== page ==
They called it the lipstick building, the barcode, or Elephant Tower back in the dry days, but now most of us just called it the Strata. I remember when it was first built, which is a big deal, ‘cos a lot of my memories from before the flood have evaporated. One day there were all these cranes stuck in the air and then the next, a shiny black and white, slanted skyscraper was standing in the middle of Elephant.
Strata had an odd history. In the dry days, it was mainly Poshes who lived there, or the flats were rented out by rich people from other countries. Then, the river flooded the city and a guy named Smasher became the Leader. Smasher was a triplet, his two brothers are what we call “nomads", those Londoners who don’t live in any estates, but they’re influential enough and cool with everyone so they just visit different towers, stay there, help out the Leaders, and bounce. The Smasher triplets are white, but they’re certified. From way back, they were well known in London. Never caused anyone any trouble.
When Smasher took over, the Poshes who didn’t get killed only really agreed to stay on the bottom floors because of his colour, I think. It’s known that Poshes tend to get along better with white elites than with black ones, and I think you know why. I guess the rest of us are just too aggressive for them. Just recently, me and Latoya went to one of the floating shops in Deptford and we were only patiently waiting our turn behind a Posh, but she kept shifting her eyes back towards us, like we were hiding weapons or something. Latoya had had enough and she’d asked the woman, “what?”, and then the woman just scuttled off like a mad spider. I can’t stand ‘em.
We’re not too sure what happened between Smasher being the Leader of Strata and it being taken over by Poshes again, but whatever happened, the guy just kinda’ neglected the place, and all his residents were left at the mercy of the Poshes on the bottom floor. That’s a bad sign—Poshes need to be subdued, and they need to have fear in ‘em, that’s what Hudson always says. Otherwise, as soon as you turn your head, there’ll be a bullet hole in the back of it. And because Smasher’s gone AWOL, the next most influential Leader of the area naturally needs to take the reins. That’s Levi. He’s short but he’s smart, and he’s married. He and Georgie went down to the registry office with a bottle of champagne and a Marks and Spencer’s cake. The wedding was lovely. Levi and them are from Aylesbury, he needed us lot to help invade the tower.
We cut the engines of the boats when the Strata appeared before us, sticking out the water like a shark fin. Levi’s guys were already ahead of us, letting the water carry them as close to the building as possible before being seen. Levi himself weren’t there, just his men. He was a rare sighting, Levi was. When we caught up, we joined them silently, eyeing the target, our hands resting on our utility belts, waiting, waiting.
“So how you wanna run this?” said Dogma, Levi’s right-hand.
“You lead it,” said Paris.
Dogma nodded. He was a massive guy. He wore knuckle dusters on his sausage-like fingers that were rusted with old blood. He gestured to a group of his men, and they took out paddles and began circling the other side of the Strata. They had no women in their crew, so whenever they worked with us, I always felt self-conscious: twelve pairs of brown, hungry eyes scanning me over, then flicking to Shanice, trying to judge who was the better looking. At last they rested on Paris, and then something would remind them that she’s Hudson’s little sister, and all the deadly street codes would come back to them, sunken deep into brick walls with spray paint. But it was funny to see their disappointed little faces. Paris was astonishingly pretty.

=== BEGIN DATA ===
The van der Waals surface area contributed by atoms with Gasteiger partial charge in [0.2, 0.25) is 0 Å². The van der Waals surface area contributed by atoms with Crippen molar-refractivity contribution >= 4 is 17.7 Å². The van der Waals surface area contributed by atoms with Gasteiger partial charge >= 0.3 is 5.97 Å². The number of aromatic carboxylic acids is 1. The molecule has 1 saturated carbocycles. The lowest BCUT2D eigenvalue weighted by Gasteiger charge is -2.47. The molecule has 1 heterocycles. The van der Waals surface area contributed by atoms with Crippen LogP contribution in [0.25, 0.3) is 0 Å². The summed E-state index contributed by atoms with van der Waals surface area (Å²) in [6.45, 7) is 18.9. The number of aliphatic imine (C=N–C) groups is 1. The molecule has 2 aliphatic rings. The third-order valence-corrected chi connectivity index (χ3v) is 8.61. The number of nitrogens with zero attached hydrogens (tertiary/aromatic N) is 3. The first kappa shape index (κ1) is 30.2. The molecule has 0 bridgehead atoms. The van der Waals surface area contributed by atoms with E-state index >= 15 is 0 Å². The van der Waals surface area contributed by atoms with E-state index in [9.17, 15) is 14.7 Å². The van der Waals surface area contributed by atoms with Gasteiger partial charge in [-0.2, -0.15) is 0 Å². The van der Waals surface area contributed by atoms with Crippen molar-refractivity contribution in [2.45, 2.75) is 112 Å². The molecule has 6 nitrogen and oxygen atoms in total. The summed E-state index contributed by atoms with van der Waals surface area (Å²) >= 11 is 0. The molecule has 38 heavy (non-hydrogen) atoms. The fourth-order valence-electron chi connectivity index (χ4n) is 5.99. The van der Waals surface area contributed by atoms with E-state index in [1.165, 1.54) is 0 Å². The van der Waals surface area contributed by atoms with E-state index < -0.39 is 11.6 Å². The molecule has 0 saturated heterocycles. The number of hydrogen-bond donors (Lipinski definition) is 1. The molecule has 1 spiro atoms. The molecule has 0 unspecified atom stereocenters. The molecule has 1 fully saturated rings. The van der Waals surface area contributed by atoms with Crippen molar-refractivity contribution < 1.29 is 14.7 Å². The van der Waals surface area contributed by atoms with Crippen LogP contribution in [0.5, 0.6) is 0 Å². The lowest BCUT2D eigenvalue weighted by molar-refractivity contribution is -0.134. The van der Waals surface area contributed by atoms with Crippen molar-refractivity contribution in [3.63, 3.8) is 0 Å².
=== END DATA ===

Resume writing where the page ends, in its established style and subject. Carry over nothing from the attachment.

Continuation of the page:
“Liz,” Shanice whispered.
“Yeah?” I said.
“How d’you feel about Jayden?”
I followed her gaze to Levi’s men, to the person at the head of the second boat a few feet away. Jayden wasn’t looking at us, he was fiddling with his utility belt, getting his towerclimber ready. His plaits came loose a little, fell from behind his ear and covered the side of his face. He still had dark brown scars on his cheeks from when he had spots back in the day, but his face had this clear peacefulness to it, I just don’t know how else to describe it. I looked back at Shanice and shrugged.
“Dunno,” I said.
“Well, it you do well today, maybe he’ll notice you?”
“I don’t want him to notice me!” I said, horrified. Shanice smirked. She was gonna say something, when Valentine turned round to face us in his boat, a bit too loudly. It made the boat rock dangerously, and Collymore and Andre almost lost their balance.
“Hush up!” he hissed. Shanice waved her hand at him, swatting him away like a fly, and then he whirled around again, mumbling to the other two about us. We tried to stop laughing, we really did, but seeing his expression, like some distressed uncle, was too much.
The explosion sobered us up quick, though. A series of fireworks, set off by the guys who went round to the other side. They popped and banged, lit up the whole area. These days, London was always so dark and grey; the clouds never seemed to clear, as if another storm was always just waiting for the right moment to appear and drench us again, so when the red, blue and electric green sparks started flying, the light really carried, making the whole area look brighter. I glanced around, and just as expected, residents from nearby towers, the quieter ones with less-influential Leaders, started peering out their windows, and those who’d been zipping through the streets, quickly cut the engines of their boats, watching the show.